Upon the appearance of witness Watkins, defense counsel moved for a continuance, explaining that:
the Government has kept his identity secret up to this time and the Defense would be in the position of trying to cross examine him without having any idea of what his answers would be, and we have had no opportunity whatever to investigate as to whether the man might be a certified incompetent or a lifelong enemy of Jordan or anything like that, and I hate to delay the case, but I think the Defense has the duty to investigate the witness and probe sources, if possible, of bias.The idea would be to go down to Lorton and ask other inmates about Mr. Watkins, talk to him, if he is willing to talk to us.
This motion, renewed upon Williams' appearance, was denied by the court without explanation.
The motion for a continuance was part of a running battle over defendant's discovery efforts. Prior to trial, the defense moved for production of a list of the witnesses the Government intended to call, along with the criminal records, if any, of each. The Government opposed the motion, principally on the ground that to grant it would compromise the safety of its prospective witnesses. These defense requests were refused. Later, an assistant prosecutor, in an informal conference with the defense, agreed to reveal the expected substance of the testimony of the major prosecution witnesses, but still persisted in the earlier refusal to reveal their identities.1
There is no claim that, prior to the testimony of Watkins and Williams, the defendant knew, or could have discovered on his own, the identities of these witnesses or their backgrounds.
Precious little background information came to light at trial. A defense request for Watkins' and Williams' grand jury testimony was rejected, although the testimony had been transcribed and was readily available.2 The sole concession made to the needs of the defendant was the production of a report summarizing an FBI interview with Williams. This report, consisting of two typed pages, was delivered to the defense attorney after Williams' testimony-in-chief. The trial judge thereupon allowed Jordan's attorney a few minutes, while court remained in session, to review the report before embarking on cross-examination. Armed solely with this document, it was the defense attorney's task to challenge the credibility of these crucial eyewitnesses to the crime charged.
Our duty here is to determine whether the trial court, in denying the requested continuance, so circumscribed the defense as to deprive it of a reasonable opportunity for effective cross-examination. Considering the pivotal nature of the testimony of these two "surprise" witnesses, I would hold that the defense was so hobbled as to impair gravely the essential fairness of the trial.
* The right to an effective cross-examination is a constitutional right, derived from the Sixth Amendment's guarantee that every criminal defendant have an opportunity to confront his accusers. Pointer v. Texas, 380 U.S. 400, 404, 85 S.Ct. 1065, 13 L.Ed.2d 923 (1965). This does not mean, of course, that all limitations on cross-examination are constitutionally invalid. For example, the trial judge has the discretion to exclude repetitious questions and those that do no more than annoy, harass or embarrass the witness.3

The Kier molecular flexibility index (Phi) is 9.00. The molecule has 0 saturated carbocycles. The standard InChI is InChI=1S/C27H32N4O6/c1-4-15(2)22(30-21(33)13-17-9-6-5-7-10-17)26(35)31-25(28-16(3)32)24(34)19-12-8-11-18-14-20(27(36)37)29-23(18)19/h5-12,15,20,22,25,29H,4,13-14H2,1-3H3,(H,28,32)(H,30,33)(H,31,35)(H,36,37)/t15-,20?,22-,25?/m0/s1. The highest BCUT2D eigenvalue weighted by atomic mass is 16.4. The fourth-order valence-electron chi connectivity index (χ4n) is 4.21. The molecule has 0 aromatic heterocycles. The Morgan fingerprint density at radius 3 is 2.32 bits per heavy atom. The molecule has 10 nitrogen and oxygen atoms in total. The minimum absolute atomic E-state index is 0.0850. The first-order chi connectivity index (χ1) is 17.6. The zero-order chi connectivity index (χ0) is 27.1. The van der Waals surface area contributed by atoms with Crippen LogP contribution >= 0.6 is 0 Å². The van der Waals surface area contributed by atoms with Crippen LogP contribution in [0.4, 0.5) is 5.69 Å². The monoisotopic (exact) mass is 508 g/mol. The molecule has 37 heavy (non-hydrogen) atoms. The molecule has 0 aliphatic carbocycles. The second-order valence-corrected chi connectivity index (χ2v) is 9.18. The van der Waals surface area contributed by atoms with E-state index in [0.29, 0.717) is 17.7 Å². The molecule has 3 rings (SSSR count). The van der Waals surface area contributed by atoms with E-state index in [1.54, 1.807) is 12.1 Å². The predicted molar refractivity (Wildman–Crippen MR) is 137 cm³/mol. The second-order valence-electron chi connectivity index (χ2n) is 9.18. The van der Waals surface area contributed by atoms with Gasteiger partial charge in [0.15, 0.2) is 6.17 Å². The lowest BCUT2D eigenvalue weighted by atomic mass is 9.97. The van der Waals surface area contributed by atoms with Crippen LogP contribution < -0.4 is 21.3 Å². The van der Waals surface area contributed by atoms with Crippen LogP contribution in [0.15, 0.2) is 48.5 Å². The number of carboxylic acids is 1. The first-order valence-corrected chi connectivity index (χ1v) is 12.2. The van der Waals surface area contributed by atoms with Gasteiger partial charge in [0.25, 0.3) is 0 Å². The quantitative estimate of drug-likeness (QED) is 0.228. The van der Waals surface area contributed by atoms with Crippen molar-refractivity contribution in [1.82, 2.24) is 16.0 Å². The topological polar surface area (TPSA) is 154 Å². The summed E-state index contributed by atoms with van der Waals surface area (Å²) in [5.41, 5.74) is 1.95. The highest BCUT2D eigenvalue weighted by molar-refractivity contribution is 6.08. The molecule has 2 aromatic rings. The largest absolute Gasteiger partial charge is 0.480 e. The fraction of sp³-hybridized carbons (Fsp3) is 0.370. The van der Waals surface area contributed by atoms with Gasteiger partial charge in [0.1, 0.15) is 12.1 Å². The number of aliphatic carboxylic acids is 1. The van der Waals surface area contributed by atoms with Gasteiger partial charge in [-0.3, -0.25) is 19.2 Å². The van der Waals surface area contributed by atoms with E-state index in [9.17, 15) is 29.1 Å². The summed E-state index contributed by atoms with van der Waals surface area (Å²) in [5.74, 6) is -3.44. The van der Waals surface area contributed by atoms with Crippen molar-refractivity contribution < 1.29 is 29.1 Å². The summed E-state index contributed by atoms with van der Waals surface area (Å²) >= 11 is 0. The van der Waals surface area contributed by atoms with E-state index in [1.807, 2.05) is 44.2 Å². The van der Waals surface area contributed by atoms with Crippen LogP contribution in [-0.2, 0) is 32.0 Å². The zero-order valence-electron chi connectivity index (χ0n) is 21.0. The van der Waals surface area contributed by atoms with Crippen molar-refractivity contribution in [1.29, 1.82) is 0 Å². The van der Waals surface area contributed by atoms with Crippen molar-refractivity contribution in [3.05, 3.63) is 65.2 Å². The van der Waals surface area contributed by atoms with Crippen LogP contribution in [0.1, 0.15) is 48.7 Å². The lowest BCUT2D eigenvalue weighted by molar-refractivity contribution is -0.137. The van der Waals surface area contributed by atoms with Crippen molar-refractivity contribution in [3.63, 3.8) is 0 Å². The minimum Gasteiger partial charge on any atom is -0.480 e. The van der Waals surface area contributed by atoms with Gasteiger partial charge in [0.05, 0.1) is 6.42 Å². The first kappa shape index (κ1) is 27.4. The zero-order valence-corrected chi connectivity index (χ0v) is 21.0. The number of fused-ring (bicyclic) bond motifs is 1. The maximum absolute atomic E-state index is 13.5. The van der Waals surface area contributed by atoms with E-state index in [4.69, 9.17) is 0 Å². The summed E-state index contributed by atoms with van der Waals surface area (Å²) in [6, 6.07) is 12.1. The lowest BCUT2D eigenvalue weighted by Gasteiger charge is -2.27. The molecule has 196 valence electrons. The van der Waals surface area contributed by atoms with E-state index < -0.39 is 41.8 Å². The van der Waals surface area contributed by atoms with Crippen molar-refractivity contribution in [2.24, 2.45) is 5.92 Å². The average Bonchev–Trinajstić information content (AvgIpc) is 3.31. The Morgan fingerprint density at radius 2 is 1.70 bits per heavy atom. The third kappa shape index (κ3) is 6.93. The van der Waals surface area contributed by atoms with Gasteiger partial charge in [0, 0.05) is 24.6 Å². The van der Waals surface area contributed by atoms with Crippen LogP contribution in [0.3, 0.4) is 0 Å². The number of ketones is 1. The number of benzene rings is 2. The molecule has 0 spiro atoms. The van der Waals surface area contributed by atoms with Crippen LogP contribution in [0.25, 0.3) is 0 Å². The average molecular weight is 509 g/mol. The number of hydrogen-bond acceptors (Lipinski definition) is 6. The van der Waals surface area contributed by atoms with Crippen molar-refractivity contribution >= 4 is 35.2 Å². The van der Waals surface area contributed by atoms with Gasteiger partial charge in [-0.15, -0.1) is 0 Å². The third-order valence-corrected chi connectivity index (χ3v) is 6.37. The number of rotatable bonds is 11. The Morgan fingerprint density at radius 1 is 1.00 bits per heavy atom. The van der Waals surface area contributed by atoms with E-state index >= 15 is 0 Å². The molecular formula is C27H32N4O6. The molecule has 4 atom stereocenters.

But all issues concerning cross-examination do not melt away upon invocation of the trial judge's discretion:
It is only after the right of cross-examination has been substantially and thoroughly exercised that allowance of further cross-examination becomes discretionary with the trial court.
United States v. Dickens, 417 F.2d 958, 961 (8 Cir. 1969) (quoting Touhy v. United States, 88 F.2d 930, 934 (8 Cir. 1937)). See also United States v.Jorgenson, 451 F.2d 516 (10 Cir. 1971). In concrete terms, then, the trial judge's discretion insulates only his decision that an area of cross-examination has been sufficiently explored and that further inquiry would be pointless. United States v. Jorgenson, supra at 519; United States v. Varelli, 407 F.2d 735, 751 (7 Cir. 1969). A considerably stricter standard applies when an appellate court is called upon to review a ruling which foreclosed altogether a valid area of cross-examination:
Complete foreclosure of cross-examination as to a subject matter relevant to the witness's credibility, which may have deprived the jury of access to information bearing upon the trustworthiness of crucial testimony, cannot be treated * * * as falling within the court's discretion * * *.
United States v. Kartman, 417 F.2d 893, 897 (9 Cir. 1969).
Thus, for example, a defendant may not be barred from inquiring into the bias of an opposing witness, his prior inconsistent statements,4 or other facts which may have a reasonably direct bearing on the credibility of the witness.5 To do so frustrates the effectiveness of this truth-revealing device so vital to our adversarial system. Beaudine v. United States, 368 F.2d 417, 424 (5 Cir. 1966).
The factor which distinguishes this case from those cited above is the uncertainty surrounding the information to which defenant was, in effect, denied access. Bias, if proven, and prior inconsistent statements, if brought to light, are undeniably relevant facts bearing heavily on the ultimate question of guilt or innocence. If present, they should never be concealed from the jury. Cf. Napue v. Illinois, 360 U.S. 264, 79 S.Ct. 1173, 3 L.Ed.2d 1217 (1959).6 Here, on the other hand, facts constituting bias or otherwise reflecting on credibility may or may not exist; at this juncture we simply do not know. This is the effect of the court's ruling shutting off inquiry. The defense sought only to prospect for impeaching evidence to place before the trier of fact. No confident judgment can be made as to whether the desired investigation of Watkins' and Williams' backgrounds and associations at Lorton would have been fruitful from the defense's point of view.